The EU’s interests and goals of stability, economic growth and the promotion of fundamental values are at the heart of the relations between the Union and its partners beyond its borders. Launched in 2004, in conjunction with the fifth enlargement of the Union, the European Neighbourhood Policy brings together the “new neighbouring countries” under the same umbrella, thus promoting a balanced development of relations with neighbours to the East (Armenia, Azerbaijan, Belarus, Georgia, Moldova and Ukraine) and to the South (Algeria, Egypt, Jordan, Israel, the Lebanon, Morocco, Palestine, Syria and Tunisia).
Renewed in 2015 to make it more effective and responsive to a changed geopolitical scenario, and to new challenges at the EU’s external borders, the ENP adopts a new approach that, by enhancing flexibility, differentiation and partnership, aims to turn the EU-Partner Countries relations into a “partnership of equals”.
In order to enhance the ENP effectiveness, new regional strategies have been defined over the years, such as the Eastern Partnership in May 2009, and synergies with other regional organisations, such as the Union for the Mediterranean (UfM), have been fostered.
The year 2021 saw a significant relaunch of the EU’s relations with the countries of the Southern Neighbourhood, thanks to the publication of the joint Communication by the Commission and the High Representative entitled “A New Agenda for the Mediterranean”: a strategic orientation document accompanied by an ambitious Economic and Investment Plan for the region.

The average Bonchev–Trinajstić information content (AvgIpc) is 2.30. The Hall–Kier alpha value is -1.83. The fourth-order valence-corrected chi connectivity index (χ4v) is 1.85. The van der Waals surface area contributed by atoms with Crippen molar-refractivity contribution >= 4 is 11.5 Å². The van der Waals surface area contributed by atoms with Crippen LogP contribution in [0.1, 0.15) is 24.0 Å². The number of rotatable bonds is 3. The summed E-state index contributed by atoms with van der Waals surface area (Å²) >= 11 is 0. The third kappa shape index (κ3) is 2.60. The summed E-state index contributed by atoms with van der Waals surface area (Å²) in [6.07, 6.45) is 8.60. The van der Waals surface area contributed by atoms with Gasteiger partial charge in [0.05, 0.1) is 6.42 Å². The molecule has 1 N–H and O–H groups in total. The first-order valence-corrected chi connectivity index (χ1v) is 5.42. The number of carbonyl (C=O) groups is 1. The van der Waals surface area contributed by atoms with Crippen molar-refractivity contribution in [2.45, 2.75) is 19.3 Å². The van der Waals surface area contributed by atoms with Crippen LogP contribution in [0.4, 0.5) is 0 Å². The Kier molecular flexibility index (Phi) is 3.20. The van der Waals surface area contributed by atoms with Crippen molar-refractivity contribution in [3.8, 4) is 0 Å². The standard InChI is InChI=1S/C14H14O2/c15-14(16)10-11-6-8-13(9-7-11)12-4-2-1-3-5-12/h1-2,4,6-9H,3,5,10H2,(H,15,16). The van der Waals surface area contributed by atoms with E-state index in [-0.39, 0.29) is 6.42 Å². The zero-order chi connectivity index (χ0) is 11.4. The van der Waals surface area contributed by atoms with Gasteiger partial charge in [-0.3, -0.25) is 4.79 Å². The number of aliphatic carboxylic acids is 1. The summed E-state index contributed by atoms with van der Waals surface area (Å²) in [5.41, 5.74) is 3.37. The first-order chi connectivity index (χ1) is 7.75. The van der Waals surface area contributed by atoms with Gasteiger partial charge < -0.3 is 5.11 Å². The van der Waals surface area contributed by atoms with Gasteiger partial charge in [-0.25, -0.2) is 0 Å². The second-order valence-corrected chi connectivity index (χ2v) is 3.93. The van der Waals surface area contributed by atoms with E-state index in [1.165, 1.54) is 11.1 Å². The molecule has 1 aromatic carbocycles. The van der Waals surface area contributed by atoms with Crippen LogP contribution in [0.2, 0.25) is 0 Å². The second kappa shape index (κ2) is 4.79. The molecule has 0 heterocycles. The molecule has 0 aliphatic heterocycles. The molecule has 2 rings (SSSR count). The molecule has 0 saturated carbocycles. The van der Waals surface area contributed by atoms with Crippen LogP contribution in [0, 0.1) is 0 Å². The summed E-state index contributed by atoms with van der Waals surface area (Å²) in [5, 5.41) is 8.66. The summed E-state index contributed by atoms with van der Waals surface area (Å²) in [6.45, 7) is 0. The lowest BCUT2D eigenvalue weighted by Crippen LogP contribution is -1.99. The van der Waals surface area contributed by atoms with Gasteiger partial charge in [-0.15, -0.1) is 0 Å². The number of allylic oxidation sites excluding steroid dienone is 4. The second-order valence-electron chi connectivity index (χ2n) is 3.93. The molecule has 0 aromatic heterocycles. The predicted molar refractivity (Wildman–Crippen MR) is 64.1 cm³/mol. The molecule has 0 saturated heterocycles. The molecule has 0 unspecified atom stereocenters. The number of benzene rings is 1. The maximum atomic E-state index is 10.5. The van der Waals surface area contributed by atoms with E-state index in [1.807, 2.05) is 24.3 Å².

The most relevant topics of the New Agenda include the priority given to the Partners’ economic and employment recovery, thus contributing to a fair and inclusive green transition; the presence of a migration pillar; the need to relaunch the high-level political dialogue with the countries of the Southern shore, also through regular meetings of the Ministers for Foreign Affairs and Ministers responsible for sectoral subjects and – where necessary – Summits of Heads of State and Government, thus maintaining a high level of attention and political investment on the Mediterranean area.
The Eastern dimension of the ENP is best represented by the Eastern Partnership, a multilateral dialogue format between the EU, its Member States and the Eastern Neighbourhood countries, officially launched at the Prague Summit on May 7, 2009.
While the Fifth Eastern Partnership Summit (Brussels, November 24, 2017) had marked the adoption of the operational document containing the “20 Goals for 2020” – a twenty-point roadmap, identified in the four priority areas of economic development, governance, connectivity and society – the subsequent Partnership Summit (Brussels, December 15, 2021) allowed to review the Eastern Partnership’s achievements over the years and to outline the new post-2020 agenda of priorities, hinged around the three main topics of recovery, resilience and reforms. This is also thanks to an ambitious Economic and Investment Plan for the region, submitted to enhance European support and promote regional synergies and connections.
The Summit of December 2021 was not attended by Belarus, which suspended its participation in the Eastern Partnership in response to the restrictive measures taken by the EU.